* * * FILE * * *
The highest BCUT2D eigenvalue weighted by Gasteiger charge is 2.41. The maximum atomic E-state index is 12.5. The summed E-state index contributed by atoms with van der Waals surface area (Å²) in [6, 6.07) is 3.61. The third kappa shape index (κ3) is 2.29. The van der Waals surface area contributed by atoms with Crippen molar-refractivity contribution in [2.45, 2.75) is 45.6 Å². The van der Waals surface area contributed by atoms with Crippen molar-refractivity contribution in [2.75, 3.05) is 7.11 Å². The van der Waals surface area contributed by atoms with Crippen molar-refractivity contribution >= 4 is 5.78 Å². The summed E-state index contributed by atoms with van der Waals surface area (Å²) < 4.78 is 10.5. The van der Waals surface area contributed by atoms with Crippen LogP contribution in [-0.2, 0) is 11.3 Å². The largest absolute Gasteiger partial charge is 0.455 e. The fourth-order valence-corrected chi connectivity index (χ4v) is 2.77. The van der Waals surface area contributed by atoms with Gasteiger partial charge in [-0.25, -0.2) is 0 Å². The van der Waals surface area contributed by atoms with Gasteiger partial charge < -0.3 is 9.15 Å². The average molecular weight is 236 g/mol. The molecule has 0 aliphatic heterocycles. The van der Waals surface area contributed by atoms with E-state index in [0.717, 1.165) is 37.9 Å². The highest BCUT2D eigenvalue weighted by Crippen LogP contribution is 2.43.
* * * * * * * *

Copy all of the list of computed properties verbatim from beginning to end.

The highest BCUT2D eigenvalue weighted by Gasteiger charge is 2.41. The maximum atomic E-state index is 12.5. The summed E-state index contributed by atoms with van der Waals surface area (Å²) in [6, 6.07) is 3.61. The third kappa shape index (κ3) is 2.29. The van der Waals surface area contributed by atoms with Crippen molar-refractivity contribution in [2.45, 2.75) is 45.6 Å². The van der Waals surface area contributed by atoms with Crippen molar-refractivity contribution in [2.75, 3.05) is 7.11 Å². The van der Waals surface area contributed by atoms with Crippen molar-refractivity contribution >= 4 is 5.78 Å². The summed E-state index contributed by atoms with van der Waals surface area (Å²) < 4.78 is 10.5. The van der Waals surface area contributed by atoms with Crippen LogP contribution in [-0.2, 0) is 11.3 Å². The largest absolute Gasteiger partial charge is 0.455 e. The fourth-order valence-corrected chi connectivity index (χ4v) is 2.77. The van der Waals surface area contributed by atoms with Gasteiger partial charge in [-0.25, -0.2) is 0 Å². The van der Waals surface area contributed by atoms with Gasteiger partial charge < -0.3 is 9.15 Å². The average molecular weight is 236 g/mol. The molecule has 0 aliphatic heterocycles. The van der Waals surface area contributed by atoms with E-state index in [0.717, 1.165) is 37.9 Å². The highest BCUT2D eigenvalue weighted by Crippen LogP contribution is 2.43.